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Muller Property specialises in working with farmers and landowners to help them promote their land in order to secure planning permission for housing development or employment.
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The Secretary of State for Levelling Up, Housing and Communities, Michael Gove, has made promises over the past few years about planning, specifically with regards to housing and planning permissions to meet the growing needs of the UK population.
In the recent Queen’s Speech, many of these plans were addressed in the form of the new Levelling-Up and Regeneration Bill.
Here, Colin Muller, Chief Executive of Muller Property Group examines the new bill, and the impact it could have on progression of housing within the planning system.
The key points from the Levelling-Up and Regeneration Bill include:
Standalone Planning Bill is scrapped
Originally introduced in May 2021, the Planning Bill has been scrapped and is now incorporated into the Levelling Up and Regeneration Bill. The ‘tidying up’ of the planning system will instead be made through ‘levelling-up’ legislation.
One of the aims is to empower local communities with ‘street votes’ and encourage residents to play a more active role in shaping the design of new development in their area, whilst balancing the aspirations of Local Authorities.
Overall, I am afraid that these reforms will become a charter for NIMBY-ism that will further impede and slow down decision making.
The planning application process is already a “busted flush” and just does not deliver timely decisions, even where sites are allocated for development or planning permission has been granted in outline.
Powerful competitor market
The bill also intends to give new powers to local authorities to bring forward proposals for urban development areas for new towns and establish a Council run development corporation.
These locally-led proposals can be in one local authority area, or made jointly with one or more neighbouring areas. The corporation itself may then become the planning authority for the designated area.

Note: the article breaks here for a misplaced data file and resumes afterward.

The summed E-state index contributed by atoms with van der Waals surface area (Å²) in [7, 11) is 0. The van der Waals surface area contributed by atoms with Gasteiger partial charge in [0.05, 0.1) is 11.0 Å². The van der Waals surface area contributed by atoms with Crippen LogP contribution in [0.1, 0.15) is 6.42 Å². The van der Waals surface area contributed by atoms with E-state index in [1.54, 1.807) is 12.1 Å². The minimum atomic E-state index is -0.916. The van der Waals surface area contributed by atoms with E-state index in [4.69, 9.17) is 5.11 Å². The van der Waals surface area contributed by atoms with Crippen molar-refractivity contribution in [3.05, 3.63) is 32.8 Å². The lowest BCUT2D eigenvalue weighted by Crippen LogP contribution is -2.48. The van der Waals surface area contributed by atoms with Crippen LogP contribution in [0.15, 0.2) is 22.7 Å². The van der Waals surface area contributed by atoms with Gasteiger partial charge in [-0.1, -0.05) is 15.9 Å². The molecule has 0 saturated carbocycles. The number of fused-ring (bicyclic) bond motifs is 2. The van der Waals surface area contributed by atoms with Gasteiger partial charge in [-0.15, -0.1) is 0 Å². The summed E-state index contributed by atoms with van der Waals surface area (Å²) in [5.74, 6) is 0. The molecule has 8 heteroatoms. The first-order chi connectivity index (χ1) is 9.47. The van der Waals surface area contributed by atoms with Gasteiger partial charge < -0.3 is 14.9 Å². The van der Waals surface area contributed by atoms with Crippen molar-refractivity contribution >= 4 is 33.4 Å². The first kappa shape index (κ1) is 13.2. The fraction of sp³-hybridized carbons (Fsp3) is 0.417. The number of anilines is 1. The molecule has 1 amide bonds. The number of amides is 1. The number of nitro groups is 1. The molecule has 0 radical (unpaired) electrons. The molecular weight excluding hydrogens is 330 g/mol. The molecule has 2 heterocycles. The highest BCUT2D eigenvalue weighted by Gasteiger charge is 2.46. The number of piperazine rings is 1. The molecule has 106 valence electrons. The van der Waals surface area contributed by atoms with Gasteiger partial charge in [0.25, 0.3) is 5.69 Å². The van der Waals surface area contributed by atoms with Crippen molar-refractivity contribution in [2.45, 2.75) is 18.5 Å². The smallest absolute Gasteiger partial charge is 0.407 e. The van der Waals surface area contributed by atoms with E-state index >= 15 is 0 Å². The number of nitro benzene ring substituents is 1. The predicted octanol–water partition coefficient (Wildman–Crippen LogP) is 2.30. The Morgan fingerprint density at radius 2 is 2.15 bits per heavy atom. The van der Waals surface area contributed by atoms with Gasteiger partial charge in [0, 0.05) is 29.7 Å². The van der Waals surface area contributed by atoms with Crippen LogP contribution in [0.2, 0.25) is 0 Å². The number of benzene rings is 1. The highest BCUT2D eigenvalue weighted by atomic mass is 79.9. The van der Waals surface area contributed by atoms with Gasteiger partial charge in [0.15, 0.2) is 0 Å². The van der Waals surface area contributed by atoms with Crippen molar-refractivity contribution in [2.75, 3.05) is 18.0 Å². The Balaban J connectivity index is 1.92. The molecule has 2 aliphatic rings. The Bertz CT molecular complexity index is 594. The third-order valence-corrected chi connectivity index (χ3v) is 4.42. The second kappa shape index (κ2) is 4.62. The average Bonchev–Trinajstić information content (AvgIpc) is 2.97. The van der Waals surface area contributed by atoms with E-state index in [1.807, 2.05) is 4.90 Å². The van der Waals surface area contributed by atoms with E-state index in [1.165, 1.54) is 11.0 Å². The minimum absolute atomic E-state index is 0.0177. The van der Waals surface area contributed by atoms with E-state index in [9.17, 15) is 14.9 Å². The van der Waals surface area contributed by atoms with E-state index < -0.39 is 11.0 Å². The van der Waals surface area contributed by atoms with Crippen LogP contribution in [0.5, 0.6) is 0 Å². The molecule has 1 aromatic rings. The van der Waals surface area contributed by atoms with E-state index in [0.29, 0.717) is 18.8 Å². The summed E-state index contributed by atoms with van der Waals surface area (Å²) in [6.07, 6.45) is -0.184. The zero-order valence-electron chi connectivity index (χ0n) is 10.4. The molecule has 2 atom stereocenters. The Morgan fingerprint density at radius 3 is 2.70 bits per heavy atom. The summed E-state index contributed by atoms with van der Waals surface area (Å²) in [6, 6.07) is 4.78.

What’s more, the government proposes to remove borrowing limits for Council-led development corporations. These fundamental changes would open-up a new, powerful competitor in the market for development land.
We will see local authorities pushing their own agenda, which will ultimately be steered by central government. The influence of central government on a local level will pose a threat to democratic decision making.
A new consolidated Infrastructure Levy
This would be determined locally to raise funds for housing, schools, hospitals and new roads.
The value of the funds will be based on the final value of the property when sold, rather than floorspace. This is, in essence, an additional tax on the landowner.
Gove has abandoned 300,000-homes-a-year-target
The delivery of 300,000 new homes was a key Conservative pledge at the 2019 general elections, however Gove appears to have abandoned plans and was quoted saying that a “statistical target” was not the only measure of success.
This decision shows that sadly, there is no means of holding the government accountable to solving the housing crisis.
Streamlining and regulating the process for Local Plans
Generic planning policies guiding development (Development Management Policies) will now be set by the government, leaving local plans to focus purely on site allocations and specific local policies. Unfortunately, general policy does not address specific local problems and is not “one size fits all.”
Plans to ditch five-year-land supply
The government proposes that councils with up-to-date local plans will no longer need to demonstrate a five-year supply of housing land.
Meaning that early engagement will be a key aspect of any planning strategy. The requirement to put forward comprehensive representations outlining why your land should be allocated is paramount. Gone are the days of submitting a ‘red edge on a plan.’
The longer term impact of the above remains unknown and the government is yet to provide clarity on how they are to deliver on the levelling up agenda, and ‘the new homes promises’ that were pledged by the Conservatives during the last election.
Delivery of new housing is a key component of a thriving economy which is even more important with the threat of a recession on the horizon.
“There are no “quick wins” when it comes to obtaining planning permission. Selecting the right partner to do the job is crucial to a successful outcome.”
Muller is a trusted family-run business with a proven track record in securing planning permissions and realising the value of land where others may fail.
The expertise Muller has, along with its quick decision making and a personal approach, allows farmers and landowners to maximise the value of their land.
To find out more visit the Muller Property website.